Recently one of the greatest Urdu poets of India, Munawwar Rana ( 26.11.52–14.1.2024 ) passed away at the age of 71. His death is a grievous loss not only to his relatives and friends, but also to all lovers of Urdu poetry, and to me personally.
Munawwar Rana was my friend. I came to know him only in 2008 when I was a Judge of the Indian Supreme Court when a grand, unprecedented, Urdu mushara-cum-kavi sammelan was held at my instance on the lawns of the Court, in which Munawwar Rana also participated and read his ‘kalaam’.
The story of this event is narrated in detail in the link below, so I am not repeating it here. Such a mushaira was repeated in the Supreme Court and Lucknow Bench of the Allahabad High Courts in succeeding years, but as far as I know it has never been held in the Pakistan Supreme Court
I am myself a great lover of Urdu poetry, and so I met him thereafter many times.
Thoroughly secular, his poetry was in simple language, and therefore easily comprehensible to people who do not know the meaning of highly Persianised words. He wrote of the lives of people, and the problems facing the common man.
In one of the mushairas in which I met him he recited some verses of his long poem ‘Mohajirnama’, relating to the plight of ‘mohajirs’ ( migrants ) who had migrated from India to Pakistan.
These muhajirs had migrated to Pakistan around the time of Partition in 1947 as young men, carried away by religious zeal or fear in India at a time when communal passions were inflamed in the sub continent.
Later they realized their mistake, but by then it was too late to return, as they had lost their Indian citizenship, and hence could not come back, where many of their relatives still lived. They would often weep over their mistake, as Munawwar Rana, who often went to Pakistan to attend mushairas, himself told me.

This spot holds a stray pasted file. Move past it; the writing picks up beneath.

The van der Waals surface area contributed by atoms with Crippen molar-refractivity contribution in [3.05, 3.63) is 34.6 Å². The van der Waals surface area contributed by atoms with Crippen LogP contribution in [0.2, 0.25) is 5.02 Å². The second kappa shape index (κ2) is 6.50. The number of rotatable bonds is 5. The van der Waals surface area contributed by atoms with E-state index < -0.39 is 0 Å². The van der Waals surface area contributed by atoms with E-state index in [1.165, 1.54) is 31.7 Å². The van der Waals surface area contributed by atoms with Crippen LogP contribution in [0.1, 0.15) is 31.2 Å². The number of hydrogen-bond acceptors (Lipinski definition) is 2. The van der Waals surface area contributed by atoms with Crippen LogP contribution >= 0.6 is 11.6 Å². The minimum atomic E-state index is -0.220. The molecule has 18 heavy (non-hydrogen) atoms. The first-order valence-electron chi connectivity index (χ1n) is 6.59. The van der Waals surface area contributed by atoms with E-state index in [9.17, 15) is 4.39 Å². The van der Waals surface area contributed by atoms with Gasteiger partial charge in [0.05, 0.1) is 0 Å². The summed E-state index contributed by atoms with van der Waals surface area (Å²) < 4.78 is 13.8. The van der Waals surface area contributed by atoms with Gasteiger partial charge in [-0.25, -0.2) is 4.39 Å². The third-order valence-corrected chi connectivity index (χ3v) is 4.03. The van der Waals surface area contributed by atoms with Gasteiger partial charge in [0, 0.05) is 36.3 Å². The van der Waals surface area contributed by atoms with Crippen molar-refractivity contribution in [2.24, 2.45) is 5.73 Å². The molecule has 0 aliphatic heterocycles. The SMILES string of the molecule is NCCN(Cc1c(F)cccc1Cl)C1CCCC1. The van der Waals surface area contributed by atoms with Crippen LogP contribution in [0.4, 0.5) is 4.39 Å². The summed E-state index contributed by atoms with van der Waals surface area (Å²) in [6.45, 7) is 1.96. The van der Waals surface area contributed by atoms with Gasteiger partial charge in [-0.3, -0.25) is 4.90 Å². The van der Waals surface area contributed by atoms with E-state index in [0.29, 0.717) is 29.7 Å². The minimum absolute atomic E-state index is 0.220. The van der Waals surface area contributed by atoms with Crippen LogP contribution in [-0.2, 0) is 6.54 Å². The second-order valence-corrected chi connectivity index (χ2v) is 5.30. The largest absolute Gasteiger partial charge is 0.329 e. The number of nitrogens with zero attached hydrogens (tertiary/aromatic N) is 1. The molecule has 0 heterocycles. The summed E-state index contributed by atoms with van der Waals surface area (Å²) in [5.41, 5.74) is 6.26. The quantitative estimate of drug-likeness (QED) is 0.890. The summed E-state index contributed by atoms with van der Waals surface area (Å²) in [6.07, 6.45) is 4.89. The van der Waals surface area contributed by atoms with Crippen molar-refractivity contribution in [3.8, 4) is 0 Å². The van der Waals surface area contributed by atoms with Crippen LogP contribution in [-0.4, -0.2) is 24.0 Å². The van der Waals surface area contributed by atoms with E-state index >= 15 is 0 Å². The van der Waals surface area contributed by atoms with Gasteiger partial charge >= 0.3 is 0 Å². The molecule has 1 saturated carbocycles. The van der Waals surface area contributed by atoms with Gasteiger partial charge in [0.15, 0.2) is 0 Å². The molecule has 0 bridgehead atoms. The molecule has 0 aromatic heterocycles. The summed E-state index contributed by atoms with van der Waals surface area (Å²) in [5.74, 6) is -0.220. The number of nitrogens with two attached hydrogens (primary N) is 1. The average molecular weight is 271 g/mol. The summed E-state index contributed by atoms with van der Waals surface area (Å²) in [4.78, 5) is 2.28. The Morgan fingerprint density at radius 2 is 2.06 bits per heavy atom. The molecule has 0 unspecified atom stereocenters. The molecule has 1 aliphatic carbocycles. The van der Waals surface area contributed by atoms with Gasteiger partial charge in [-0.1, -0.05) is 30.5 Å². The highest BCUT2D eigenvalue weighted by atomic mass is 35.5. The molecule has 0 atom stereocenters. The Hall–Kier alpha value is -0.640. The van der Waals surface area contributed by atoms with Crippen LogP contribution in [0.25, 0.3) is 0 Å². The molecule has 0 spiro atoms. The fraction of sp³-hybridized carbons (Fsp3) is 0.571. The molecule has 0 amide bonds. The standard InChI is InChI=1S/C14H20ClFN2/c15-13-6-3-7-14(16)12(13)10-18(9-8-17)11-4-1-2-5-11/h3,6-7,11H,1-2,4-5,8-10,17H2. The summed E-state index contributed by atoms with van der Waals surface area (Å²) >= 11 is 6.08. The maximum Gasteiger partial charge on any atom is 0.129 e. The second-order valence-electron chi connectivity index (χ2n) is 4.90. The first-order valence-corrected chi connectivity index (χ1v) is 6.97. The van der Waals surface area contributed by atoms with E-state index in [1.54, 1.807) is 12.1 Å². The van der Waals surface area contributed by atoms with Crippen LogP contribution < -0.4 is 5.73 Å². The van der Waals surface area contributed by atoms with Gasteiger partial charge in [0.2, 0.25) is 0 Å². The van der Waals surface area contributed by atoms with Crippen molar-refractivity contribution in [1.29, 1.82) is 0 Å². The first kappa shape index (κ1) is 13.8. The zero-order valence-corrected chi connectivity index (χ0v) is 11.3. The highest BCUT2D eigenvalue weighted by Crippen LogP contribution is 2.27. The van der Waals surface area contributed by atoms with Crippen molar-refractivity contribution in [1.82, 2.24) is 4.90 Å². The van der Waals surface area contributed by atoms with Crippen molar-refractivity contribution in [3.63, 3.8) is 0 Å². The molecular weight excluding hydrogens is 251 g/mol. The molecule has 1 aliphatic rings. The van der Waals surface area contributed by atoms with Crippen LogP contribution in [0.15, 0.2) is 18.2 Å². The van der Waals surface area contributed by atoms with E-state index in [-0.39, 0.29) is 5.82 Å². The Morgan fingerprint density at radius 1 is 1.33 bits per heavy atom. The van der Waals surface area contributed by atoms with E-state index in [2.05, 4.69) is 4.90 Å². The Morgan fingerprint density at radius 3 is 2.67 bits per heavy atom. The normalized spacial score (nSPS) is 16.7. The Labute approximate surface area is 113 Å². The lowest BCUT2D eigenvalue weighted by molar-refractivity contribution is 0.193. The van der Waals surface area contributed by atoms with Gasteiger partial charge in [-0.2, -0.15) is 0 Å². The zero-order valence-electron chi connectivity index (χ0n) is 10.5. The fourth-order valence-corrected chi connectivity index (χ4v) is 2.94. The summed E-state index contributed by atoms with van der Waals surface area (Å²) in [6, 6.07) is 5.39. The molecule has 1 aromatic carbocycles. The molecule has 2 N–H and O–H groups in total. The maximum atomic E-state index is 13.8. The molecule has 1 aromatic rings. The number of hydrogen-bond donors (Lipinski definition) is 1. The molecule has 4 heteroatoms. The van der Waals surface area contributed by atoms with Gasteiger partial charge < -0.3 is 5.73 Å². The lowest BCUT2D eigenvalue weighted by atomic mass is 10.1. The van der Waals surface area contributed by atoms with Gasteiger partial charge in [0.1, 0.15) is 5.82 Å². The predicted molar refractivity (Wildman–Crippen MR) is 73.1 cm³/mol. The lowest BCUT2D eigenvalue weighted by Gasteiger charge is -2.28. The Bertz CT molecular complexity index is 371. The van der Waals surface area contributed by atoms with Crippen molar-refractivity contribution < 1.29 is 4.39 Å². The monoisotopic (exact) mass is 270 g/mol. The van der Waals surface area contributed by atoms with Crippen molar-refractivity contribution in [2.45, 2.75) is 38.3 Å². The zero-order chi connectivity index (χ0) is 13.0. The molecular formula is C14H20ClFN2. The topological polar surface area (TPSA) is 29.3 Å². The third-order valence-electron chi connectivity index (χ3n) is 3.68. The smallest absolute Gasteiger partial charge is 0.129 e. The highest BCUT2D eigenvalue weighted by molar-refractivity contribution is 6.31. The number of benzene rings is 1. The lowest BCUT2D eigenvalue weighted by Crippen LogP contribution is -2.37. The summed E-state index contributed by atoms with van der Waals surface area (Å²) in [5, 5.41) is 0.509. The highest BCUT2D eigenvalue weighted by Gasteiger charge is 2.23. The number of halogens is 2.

Since my home town is Allahabad, the verses relating to it in the poem greatly touched me, moving me almost to tears, since living in Noida for long and far away from Allahabad I too felt nostalgia, like the mohajirs. who had migrated to Pakistan.
” Gale milti hui nadiyaan gale milte hue mausam
Allahabad ka kaisa nazaara chhod aaye hain
Kal ek amrood wale se kehna pad gaya humko
Jahaan se aaye hain is phal ki bagiya chhod aaye hain
Woh hairat mein hame takta rahaa kuch der, phir bola
Woh sangam ka ilaqa choota, ki chhod aayen hain ?
Abhi hum sonch mein ghum the ki usse kya kaha jaaye
Hamare aansuon ne raaz uglaa chhod aaye hain “
गले मिलती हुई नदियां गले मिलते हुए मौसम
इलाहबाद का कैसा नज़ारा छोड़ आये हैं
कल एक अमरुद वाले से कहना पड़ा मुझको
जहाँ से आये हैं इस फल की बगिया छोड़ आये हैं
कुछ देर तक तो वह तकता रहा मुझको फिर बोला
वो संगम का इलाक़ा छूट गया कि छोड़ आये हैं
अभी हम सोंच में ग़ुम थे कि उससे क्या कहा जाए
हमारे आंसुओं ने राज़ उगला छोड़ आये हैं
( Allahabad is famous for its amrood or guavas. Sangam is the name of the confluence of the two great rivers, Ganga and Jamuna which meet at Allahabad )
Since I was born in Lucknow ( in 1946 ) and have been there several times I was also touched by this couplet :
” Moharram mein hamaara Lucknow Iran lagta tha
Madad maula Husainabad chhod aaye hain ”
Or this couplet :
” Bhateejee ab saleeqe se dupatta odhti hogi
Wahi jisko jhoole mein humakta chhod aaye hain ”.
When he was ill and admitted to All India Medical Institute, Delhi I went to meet him to enquire about his health. Thereafter too I would regularly telephone him from Noida, where I live, to Lucknow where he resided, and kept in regular contact with him.
Hence it was a great shock to me on learning of his death
May his soul rest in peace.